With the new tax bill signed into law now, there are still plenty of lingering questions around which segment of the population will benefit most, if the bill will create an economic boom, how the bill makes banks more competitive, and how different areas of the lending market will be impacted. And the answers to many of those questions will also determine whether credit union members – and subsequently credit unions themselves – will benefit or suffer from the reform legislation.

While credit union advocates may be wiping their brows now, Patrick La Pine, president and CEO of the League of southeastern Credit Unions, noted that that CUs should still be on their guard, since a tax reform clean-up bill is likely to come up this spring.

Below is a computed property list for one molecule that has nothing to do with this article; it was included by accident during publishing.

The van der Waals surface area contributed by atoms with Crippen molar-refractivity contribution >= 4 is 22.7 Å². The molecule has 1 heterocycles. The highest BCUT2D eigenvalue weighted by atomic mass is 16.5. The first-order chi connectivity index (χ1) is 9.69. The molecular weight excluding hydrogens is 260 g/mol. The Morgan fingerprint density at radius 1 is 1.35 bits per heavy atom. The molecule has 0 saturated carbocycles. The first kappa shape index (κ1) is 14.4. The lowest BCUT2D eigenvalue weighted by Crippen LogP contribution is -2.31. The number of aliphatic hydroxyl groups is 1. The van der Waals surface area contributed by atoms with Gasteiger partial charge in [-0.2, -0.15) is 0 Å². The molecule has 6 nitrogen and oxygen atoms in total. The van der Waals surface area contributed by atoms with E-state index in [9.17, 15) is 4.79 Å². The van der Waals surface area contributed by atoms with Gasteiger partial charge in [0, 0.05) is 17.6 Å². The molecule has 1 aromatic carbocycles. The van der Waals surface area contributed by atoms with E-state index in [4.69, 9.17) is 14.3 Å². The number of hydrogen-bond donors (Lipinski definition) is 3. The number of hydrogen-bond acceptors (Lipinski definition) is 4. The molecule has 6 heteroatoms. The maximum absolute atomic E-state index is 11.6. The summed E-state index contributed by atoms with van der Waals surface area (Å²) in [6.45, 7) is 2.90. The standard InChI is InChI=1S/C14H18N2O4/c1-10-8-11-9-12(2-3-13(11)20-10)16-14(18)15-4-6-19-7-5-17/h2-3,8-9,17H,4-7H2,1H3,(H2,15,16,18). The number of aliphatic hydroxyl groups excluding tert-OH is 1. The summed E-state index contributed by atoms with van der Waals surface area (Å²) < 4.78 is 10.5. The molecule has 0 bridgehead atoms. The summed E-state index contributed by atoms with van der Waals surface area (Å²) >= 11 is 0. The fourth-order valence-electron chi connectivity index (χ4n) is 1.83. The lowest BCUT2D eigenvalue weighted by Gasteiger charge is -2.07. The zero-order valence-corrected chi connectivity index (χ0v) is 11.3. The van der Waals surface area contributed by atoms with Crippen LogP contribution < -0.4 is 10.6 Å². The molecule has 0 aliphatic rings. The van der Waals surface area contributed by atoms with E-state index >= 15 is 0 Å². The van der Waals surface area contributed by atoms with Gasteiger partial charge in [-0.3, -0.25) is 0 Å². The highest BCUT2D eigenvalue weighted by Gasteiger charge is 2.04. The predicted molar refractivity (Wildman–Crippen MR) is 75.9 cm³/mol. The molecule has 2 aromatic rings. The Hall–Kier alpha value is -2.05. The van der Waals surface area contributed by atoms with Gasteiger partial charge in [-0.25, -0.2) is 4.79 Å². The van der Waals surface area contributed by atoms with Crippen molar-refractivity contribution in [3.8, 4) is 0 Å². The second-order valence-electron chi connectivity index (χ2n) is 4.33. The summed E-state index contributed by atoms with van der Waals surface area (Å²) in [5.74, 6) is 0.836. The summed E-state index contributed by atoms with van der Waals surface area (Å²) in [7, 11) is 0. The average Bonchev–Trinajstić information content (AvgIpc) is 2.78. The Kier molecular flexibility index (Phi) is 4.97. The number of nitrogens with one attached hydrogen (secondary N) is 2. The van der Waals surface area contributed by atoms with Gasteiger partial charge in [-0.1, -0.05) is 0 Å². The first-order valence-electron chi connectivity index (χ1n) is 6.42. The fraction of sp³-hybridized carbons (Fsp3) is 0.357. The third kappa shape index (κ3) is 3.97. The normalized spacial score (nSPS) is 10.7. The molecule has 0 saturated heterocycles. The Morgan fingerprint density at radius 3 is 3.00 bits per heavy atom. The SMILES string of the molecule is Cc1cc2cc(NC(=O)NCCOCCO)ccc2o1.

Higher-taxed banks will be “more motivated to be more grassroots slanted,” La Pine said. And that could lead to banks adopting some credit union lobbying tactics as a way to get not only the banking community engaged, but also getting bank customers involved in the legislative fight instead of just writing checks to professional lobbyists.

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